Created in 2016, TikTok rose to fame as a platform for users (mostly kids and teens) to share videos of themselves dancing to popular songs. But soon, people found other uses for it - including medical professionals.
Today, TikTok has over 1 billion monthly users. But while this might imply that the general public is familiar with the platform, in most of mainstream pop culture it remains the butt of dance routine jokes.
In reality, TikTok features anything from, well, one of those choreographed dance routines, to gags and jokes, to serious information and advice from professionals, experts, and advocates in a wide range of subjects and fields, including healthcare and medicine.
Marketing analysts are impressed by the rise and current dominance of TikTok in the social media world.
For instance, the site is already one of the top four most impactful social media platforms, sharing the spotlight with long-established juggernauts Instagram, Facebook, and YouTube.
This isn’t just a good fact to know for someone who wants to make a viral dance video. A recent survey reveals that a little over half of adults (including 90% of Gen Zers) in the US say they tend to seek health advice on internet search engines, websites, and social media platforms.
One of the reasons for this, respondents noted, is that it’s faster to find information online than by making and waiting for an appointment with a doctor. And with its short videos (only up to 10 minutes, with most that are posted clocking in at a much shorter runtime), TikTok is an excellent source of quick information.
That information can be presented as a series of videos on different health topics, or even one-offs - for instance, numerous doctors and health professionals have posted a video on how to do a self-exam for breast cancer.
But there’s something else medical professionals using TikTok can offer (and often do): a feeling of personal connection.
Countless social media marketing articles and blogs talk about how Gen Z, TikTok’s primary user base, appreciates honesty and humor, which means that, in addition to information, some healthcare professionals and advocates share videos showing things like a typical day at their clinic or honest glimpses of what it’s like to live with a particular medical condition.
One of the most popular health-related subjects on TikTok is mental health. Videos with this hashtag have gained a collective 20 billion views. For psychologist Dr. John Piacentini, this success may be due in part to how lockdowns and distance learning have impacted young people’s lives and mental health. With experts and advocates (and amateurs) sharing their knowledge and experience, TikTok gives users struggling with mental health issues a sense of community. Piacentini even goes so far as to call it “a coping strategy.”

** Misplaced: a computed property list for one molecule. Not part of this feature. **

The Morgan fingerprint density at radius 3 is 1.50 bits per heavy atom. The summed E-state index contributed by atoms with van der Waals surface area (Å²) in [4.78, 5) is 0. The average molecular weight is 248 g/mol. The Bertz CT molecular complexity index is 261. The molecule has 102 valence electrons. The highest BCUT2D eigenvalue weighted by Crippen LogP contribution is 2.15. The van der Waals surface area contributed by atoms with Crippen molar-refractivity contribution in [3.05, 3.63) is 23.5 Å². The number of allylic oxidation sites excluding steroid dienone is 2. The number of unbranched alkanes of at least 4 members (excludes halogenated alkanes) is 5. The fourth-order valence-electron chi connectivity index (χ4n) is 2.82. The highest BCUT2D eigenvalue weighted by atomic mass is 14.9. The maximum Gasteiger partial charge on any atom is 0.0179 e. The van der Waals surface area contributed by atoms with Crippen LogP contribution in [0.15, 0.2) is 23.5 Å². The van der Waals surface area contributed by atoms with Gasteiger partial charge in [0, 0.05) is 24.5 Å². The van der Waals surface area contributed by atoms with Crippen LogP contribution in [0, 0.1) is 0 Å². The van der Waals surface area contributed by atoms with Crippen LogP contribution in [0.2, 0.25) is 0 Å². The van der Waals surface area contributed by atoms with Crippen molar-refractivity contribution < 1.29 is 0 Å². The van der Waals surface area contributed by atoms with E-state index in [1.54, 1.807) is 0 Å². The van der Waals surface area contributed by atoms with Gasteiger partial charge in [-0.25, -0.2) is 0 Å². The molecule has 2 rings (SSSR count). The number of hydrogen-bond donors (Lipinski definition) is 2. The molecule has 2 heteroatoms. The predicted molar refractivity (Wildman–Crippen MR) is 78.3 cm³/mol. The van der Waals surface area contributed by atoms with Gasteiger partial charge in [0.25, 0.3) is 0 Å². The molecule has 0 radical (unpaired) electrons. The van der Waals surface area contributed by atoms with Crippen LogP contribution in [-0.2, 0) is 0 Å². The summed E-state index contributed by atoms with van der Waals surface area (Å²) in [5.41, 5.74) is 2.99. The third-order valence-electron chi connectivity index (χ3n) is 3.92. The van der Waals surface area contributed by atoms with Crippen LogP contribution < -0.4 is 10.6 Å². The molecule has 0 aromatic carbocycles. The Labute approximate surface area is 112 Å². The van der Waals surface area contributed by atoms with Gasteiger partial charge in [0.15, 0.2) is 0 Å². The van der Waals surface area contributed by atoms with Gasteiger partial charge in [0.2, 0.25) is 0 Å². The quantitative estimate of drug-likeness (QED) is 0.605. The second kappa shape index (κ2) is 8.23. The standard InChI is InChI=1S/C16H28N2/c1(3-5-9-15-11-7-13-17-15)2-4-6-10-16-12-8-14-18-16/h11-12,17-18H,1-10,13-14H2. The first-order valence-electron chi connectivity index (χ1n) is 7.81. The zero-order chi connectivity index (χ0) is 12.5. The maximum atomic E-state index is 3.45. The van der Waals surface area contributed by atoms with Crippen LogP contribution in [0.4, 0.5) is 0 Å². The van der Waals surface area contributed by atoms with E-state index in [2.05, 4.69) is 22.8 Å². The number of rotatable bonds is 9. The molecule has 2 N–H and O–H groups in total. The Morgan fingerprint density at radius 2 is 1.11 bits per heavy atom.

Despite its clout and its opportunities for sharing information and support, medical TikTok isn’t without its critics.
A number of researchers and medical professionals have raised concerns about things like:
- accuracy. Anyone is able to post a video talking about a medical issue. TikTok does have a fact-checking system, but this seems to be primarily concerned with Covid- and vaccine -related information.
- a lack of studies. Several watchdog groups and medical experts worry that we don’t know enough about the impact of TikTok, including when it comes to health information. Because the site became so successful so quickly -- and, for many, unexpectedly -- little research has been done on how it affects users. Many experts are calling for major studies of these issues.
- incomplete information. Likely echoing many of her colleagues’ concerns, anesthesiologist Dr. Ifey Ifeanyi was quoted in this interesting article: ”if you’re trying to distill one problem into, like, a little TikTok video of 30 seconds or a minute, that’s irresponsible to me.”
That said, many medical TikTok participants point out that videos can be longer, or that they can be presented as short bits of information, inviting users to check out other videos or get more information from other sources.
- exaggerating symptoms. Some healthcare professionals and researchers are concerned that negative or exaggerated portrayals of symptoms could cause imitative behavior in viewers.
That said, no social media platform, or website, or any way to transmit information, for that matter, is without its critics and downsides. But in the case of TikTok, the good seems to outweigh the bad. The site’s reach, especially among younger generations who may just be learning about health conditions they’ve developed, or who may live in communities where discussing certain issues is taboo, is invaluable.
For instance, Evan Lieberman, who goes by “Evan the Counselor” on TikTok, where he has over 1 million followers, agrees that there could be misinformation on the site, but says that the fact that the platform has been able to educate people and get them talking about mental health on a large scale outweighs this downside.
It may not be perfect, but TikTok has been helping millions of users when it comes to physical and mental health. If you’re a healthcare professional who’s reading this, you may be wondering whether it’s worth getting on board. Most social media marketing experts would give that idea a "like".
Whatever you decide, one thing is for sure: TikTok is about more than choreography.